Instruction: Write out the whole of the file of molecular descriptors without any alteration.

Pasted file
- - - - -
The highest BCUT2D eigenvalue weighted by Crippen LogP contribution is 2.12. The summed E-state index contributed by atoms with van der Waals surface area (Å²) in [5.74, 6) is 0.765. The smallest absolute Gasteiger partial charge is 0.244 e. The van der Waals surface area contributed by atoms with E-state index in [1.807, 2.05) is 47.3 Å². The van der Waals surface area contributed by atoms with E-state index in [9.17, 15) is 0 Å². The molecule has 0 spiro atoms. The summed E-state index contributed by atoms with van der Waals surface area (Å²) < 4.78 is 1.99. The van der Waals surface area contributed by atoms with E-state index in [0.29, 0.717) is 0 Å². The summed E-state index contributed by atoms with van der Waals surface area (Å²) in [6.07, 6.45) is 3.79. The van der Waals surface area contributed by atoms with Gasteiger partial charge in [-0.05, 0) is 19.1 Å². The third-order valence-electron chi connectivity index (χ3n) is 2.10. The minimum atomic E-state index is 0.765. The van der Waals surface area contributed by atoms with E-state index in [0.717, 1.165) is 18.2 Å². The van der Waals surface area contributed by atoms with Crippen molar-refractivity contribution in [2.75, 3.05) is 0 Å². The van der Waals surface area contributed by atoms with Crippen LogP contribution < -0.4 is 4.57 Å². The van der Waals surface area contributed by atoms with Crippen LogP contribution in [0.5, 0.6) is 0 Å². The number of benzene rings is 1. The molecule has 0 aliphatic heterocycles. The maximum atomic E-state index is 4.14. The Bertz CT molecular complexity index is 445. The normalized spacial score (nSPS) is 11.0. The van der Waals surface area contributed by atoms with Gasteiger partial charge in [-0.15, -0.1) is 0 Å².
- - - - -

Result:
The highest BCUT2D eigenvalue weighted by Crippen LogP contribution is 2.12. The summed E-state index contributed by atoms with van der Waals surface area (Å²) in [5.74, 6) is 0.765. The smallest absolute Gasteiger partial charge is 0.244 e. The van der Waals surface area contributed by atoms with E-state index in [1.807, 2.05) is 47.3 Å². The van der Waals surface area contributed by atoms with E-state index in [9.17, 15) is 0 Å². The molecule has 0 spiro atoms. The summed E-state index contributed by atoms with van der Waals surface area (Å²) < 4.78 is 1.99. The van der Waals surface area contributed by atoms with E-state index in [0.29, 0.717) is 0 Å². The summed E-state index contributed by atoms with van der Waals surface area (Å²) in [6.07, 6.45) is 3.79. The van der Waals surface area contributed by atoms with Gasteiger partial charge in [-0.05, 0) is 19.1 Å². The third-order valence-electron chi connectivity index (χ3n) is 2.10. The minimum atomic E-state index is 0.765. The van der Waals surface area contributed by atoms with E-state index in [0.717, 1.165) is 18.2 Å². The van der Waals surface area contributed by atoms with Crippen molar-refractivity contribution in [2.75, 3.05) is 0 Å². The van der Waals surface area contributed by atoms with Crippen LogP contribution < -0.4 is 4.57 Å². The van der Waals surface area contributed by atoms with Crippen LogP contribution in [0.5, 0.6) is 0 Å². The number of benzene rings is 1. The molecule has 0 aliphatic heterocycles. The maximum atomic E-state index is 4.14. The Bertz CT molecular complexity index is 445. The normalized spacial score (nSPS) is 11.0. The van der Waals surface area contributed by atoms with Gasteiger partial charge in [-0.15, -0.1) is 0 Å².